In response to my brief review of an article and book by him, as well as a review of a book by “Bronze Age Pervert,” Michael Anton has written a long attack on me. I do not propose to comment on all of his remarks but only on a few likely to be of interest to ...
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In response to my brief review of an article and book by him, as well as a review of a book by “Bronze Age Pervert,” Michael Anton has written a long attack on me. I do not propose to comment on all of his remarks but only on a few likely to be of interest to readers.
Although Mr. Anton and I differ on a great many matters, I should like to express full agreement with him on this: “A better, truer conception—both theoretically and practically—is to accept that only human beings have rights; no government—state, local, federal or central—ever can, or ever has. The purpose of government is to act to secure our individual natural rights, and a properly limited government will also be prevented from acting in contravention of our rights.”
I agree with him entirely that human beings have rights, and governments do not. Mr. Anton says, “I find it frustrating, but amusing, to see confirmed once again a great libertarian blind spot. The only way their conception of a just politics—maximum individual freedom, minimum state power—makes sense at all is if you assume that individual human rights are real. Yet libertarians often attack the idea of individual rights as an engine of state power even as they stridently advocate for investing rights in states! I have never quite grasped why ideologues hostile to state power wish to grant rights to their great boogey-man.”
I do not believe that states have rights, if by this is meant moral rights. Further, I am not a partisan of the Confederacy, as Mr. Anton suggests I am. Slavery is unconditionally wrong. Mr. Anton says, “The implication from Gordon’s laughter at the notion that group rights could possibly pose theoretical or practical problems is that he must believe one or the other. Knowing what I know about libertarians and their interpretation of 19 th century American sectionalism, I suspect that Gordon means to insinuate the latter. Well, why not just say so? I realize that in increasingly woke America, wearing one’s Confederate partisanship on one’s sleeve is more dangerous than it used to be, but there are ways around that. Gordon could simply point to the ‘concurrent majority’ politics championed by minority parties in Europe and trust that his knowing readers will get the hint.”Nowhere do I laugh at the notion that group rights could pose a problem, and Mr. Anton’s insinuation is entirely of his own making.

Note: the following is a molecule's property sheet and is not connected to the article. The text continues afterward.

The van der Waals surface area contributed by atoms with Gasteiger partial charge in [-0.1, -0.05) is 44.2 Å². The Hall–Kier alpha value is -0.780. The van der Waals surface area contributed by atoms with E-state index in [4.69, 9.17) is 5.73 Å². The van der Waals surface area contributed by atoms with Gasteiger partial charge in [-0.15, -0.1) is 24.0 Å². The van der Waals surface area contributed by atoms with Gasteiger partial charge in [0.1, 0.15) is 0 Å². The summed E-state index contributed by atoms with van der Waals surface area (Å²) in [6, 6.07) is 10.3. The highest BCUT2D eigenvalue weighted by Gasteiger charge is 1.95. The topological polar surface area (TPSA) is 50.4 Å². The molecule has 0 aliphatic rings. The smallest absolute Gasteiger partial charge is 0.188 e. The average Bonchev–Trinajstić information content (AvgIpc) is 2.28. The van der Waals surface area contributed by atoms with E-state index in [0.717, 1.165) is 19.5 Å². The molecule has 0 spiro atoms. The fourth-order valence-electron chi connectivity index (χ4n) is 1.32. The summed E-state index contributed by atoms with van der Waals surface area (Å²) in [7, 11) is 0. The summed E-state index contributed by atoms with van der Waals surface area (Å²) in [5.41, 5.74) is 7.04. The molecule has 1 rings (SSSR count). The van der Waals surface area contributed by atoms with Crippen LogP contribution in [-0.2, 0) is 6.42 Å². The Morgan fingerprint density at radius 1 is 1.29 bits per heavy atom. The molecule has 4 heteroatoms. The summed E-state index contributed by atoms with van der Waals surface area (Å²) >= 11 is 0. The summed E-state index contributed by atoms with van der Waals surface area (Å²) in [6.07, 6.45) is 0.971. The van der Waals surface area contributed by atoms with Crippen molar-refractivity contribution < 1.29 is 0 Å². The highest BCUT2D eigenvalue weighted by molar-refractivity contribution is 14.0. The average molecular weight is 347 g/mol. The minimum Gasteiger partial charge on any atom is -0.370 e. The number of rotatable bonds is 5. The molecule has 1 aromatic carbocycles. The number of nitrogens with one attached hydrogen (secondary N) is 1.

Where then do I differ with Mr. Anton about rights? I hold that neither he nor his mentor Harry Jaffa has presented a good argument that human beings have rights. He says, “Gordon’s fourth paragraph is a simplified account of Jaffa’s teaching, with at least one notable error. “Jaffa,” he writes “teaches rule by wise philosophers like himself, but that is another story.” A story Gordon made up. I have read everything Jaffa ever wrote, most of it more than once, and spent three years talking to him nearly every week (and during the school year almost every day) and I never heard him say anything remotely like this. When he said—and he said it often—that ‘no one was naturally the ruler of another’ — he meant it. He might have been wrong about that, but to make progress in discovering whether or not he was would require a philosophic investigation, something Gordon doesn’t even hint at nor seem interested in.”
Mr. Anton says I have “made up” my remarks about Jaffa on rights, but I have written a long article supporting my opinion. What about the claim that Jaffa taught rule by philosophers? Here one must attend to the fact that Mr. Anton is a careful writer. (By the way, I do not mean by saying this to give him a “backhanded compliment”. I actually do think he is a careful writer.) Mr. Anton says that he has read everything Jaffa wrote, but he never heard him say anything remotely like the thesis of rule by wise philosophers. Note that he does not say that nothing Jaffa has written states or implies this view. As he knows full well, among students of Leo Strauss, of whom Jaffa was one of the foremost, the superior status of the philosopher is a much-debated issue, not to be swept under the rug by Mr. Anton’s brief dismissal.
In a revealing remark, Mr. Anton says, “In Gordon’s fifth and sixth paragraphs, the simplifications devolve into caricature. He apparently believes it is enough to ridicule certain ideas: knowing readers will get the joke and laugh along; the unhip aren’t worth trying to persuade.”
I do not “ridicule” these ideas, nor do I put “sneer quotes” around group rights. Jaffa did indeed draw parallels between Calhoun and the Nazis, and if Mr. Anton finds what I say ridiculous, his quarrel is with Jaffa and not with me.